As seems to be the case these days, there you are in the middle of a particularly absorbing conversation or carrying out a finicky task that needs all your concentration, when the phone rings. Between 5 and 7pm seems to be Unhappy Hour for the spam calls about insurance mis-selling, so as this was nearly 8pm, I reckoned it wasn't going to be that type of call.
As it turned out, I was correct. In a way.
A serious-sounding and earnest chap introduced himself as being from the Visa department that monitors fraudulent activity on bank accounts and he told me that my debit card had just been used to buy several electrical goods in an Argos store in London.
He asked if I could confirm whether I had made these purchases?
I thought two things at once. When's the catch coming? And, a Samsung camera and a kettle? Interesting!
Playing along, I said that I hadn't bought those items, and then I waited for some obvious attempt to obtain my card details.
This didn't happen. Instead Mr Urgent but Helpful asked me to confirm if the card was in my possession. Which it was. And then he told me to contact my bank straight away.
Now this was a little odd. Admittedly, this is what I intended to do as soon as I hung up, but if he hadn't tried to solicit any details from me, what was the point of the attempted fraud.
OK, perhaps it wasn't fraud and I should take it a bit more seriously.
We ended the call, and as I needed info from another part of the house, I picked up my mobile and wandered off to ring the bank.
As it turned out, this was fortuitous.
Whilst in the holding queue for my unique and premier banking experience, my mood flipped back and forth between annoyed and concerned. I was also vaguely aware that the land line had rung again and been answered by Our Lass. She wandered over with the phone and mouthed that it was important and to do with the call I'd just had.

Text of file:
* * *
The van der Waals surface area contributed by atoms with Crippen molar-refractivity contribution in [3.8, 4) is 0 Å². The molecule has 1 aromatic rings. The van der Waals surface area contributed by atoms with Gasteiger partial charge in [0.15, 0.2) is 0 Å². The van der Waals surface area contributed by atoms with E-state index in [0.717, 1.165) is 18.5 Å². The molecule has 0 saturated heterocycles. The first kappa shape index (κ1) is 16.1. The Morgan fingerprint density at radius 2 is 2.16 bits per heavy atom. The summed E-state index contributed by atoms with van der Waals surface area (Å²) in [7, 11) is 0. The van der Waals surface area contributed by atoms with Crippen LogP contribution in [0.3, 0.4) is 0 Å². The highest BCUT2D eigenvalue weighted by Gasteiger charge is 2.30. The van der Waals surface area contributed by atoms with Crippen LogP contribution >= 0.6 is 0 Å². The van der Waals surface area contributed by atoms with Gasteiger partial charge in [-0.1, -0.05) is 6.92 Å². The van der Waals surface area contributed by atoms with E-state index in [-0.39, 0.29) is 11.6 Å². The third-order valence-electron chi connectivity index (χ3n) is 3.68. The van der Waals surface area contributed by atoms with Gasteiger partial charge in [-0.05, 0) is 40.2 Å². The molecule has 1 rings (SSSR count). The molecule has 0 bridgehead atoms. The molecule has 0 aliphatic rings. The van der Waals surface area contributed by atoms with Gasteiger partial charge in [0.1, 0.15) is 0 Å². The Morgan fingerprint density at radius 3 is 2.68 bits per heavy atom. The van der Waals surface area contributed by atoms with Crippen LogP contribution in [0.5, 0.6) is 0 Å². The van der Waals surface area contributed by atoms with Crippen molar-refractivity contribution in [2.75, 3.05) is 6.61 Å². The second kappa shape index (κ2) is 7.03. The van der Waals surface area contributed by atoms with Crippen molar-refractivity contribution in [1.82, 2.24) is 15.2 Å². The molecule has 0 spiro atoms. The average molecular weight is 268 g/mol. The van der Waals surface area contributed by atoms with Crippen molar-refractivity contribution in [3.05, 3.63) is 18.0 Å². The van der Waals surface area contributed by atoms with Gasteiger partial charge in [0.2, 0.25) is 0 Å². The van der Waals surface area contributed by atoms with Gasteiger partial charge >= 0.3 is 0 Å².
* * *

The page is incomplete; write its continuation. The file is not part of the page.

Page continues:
Still unsure as to whether there was a catch in any of this, I motioned her away, as I was already dealing with the problem in the only appropriate way. Her caller, who was presumably Mr U but H, then became even more insistent that he needed to talk to me. Rather more angrily than I should've done, I conveyed to Our Lass that I didn't want to talk to him!
When I finally got through to the bank, there wasn't any fraudulent activity on my debit account. Just in case I hadn't understood the original message correctly, I went through the whole palaver again and checked my credit account. Again, no fraudulent activity.
Mystified as to who and what to believe, I had to admit that it all seemed rather bizarre. Why would a fraudster ring you up to tell you about fraud, but then not attempt to solicit the information that would allow the fraud?
Our Lass solved the mystery with some judicious searching of the 'net.
When you hang up from the original call, the fraudster doesn't. Somehow, they stay on the line to harvest your details when you ring the bank. Cunning.
So it was flippin' lucky I had picked up my mobile instead of using the land line!
Also note that Visa would not ring the card holder direct, they would go through the issuing bank.
So the only question remaining unanswered was which model of kettle?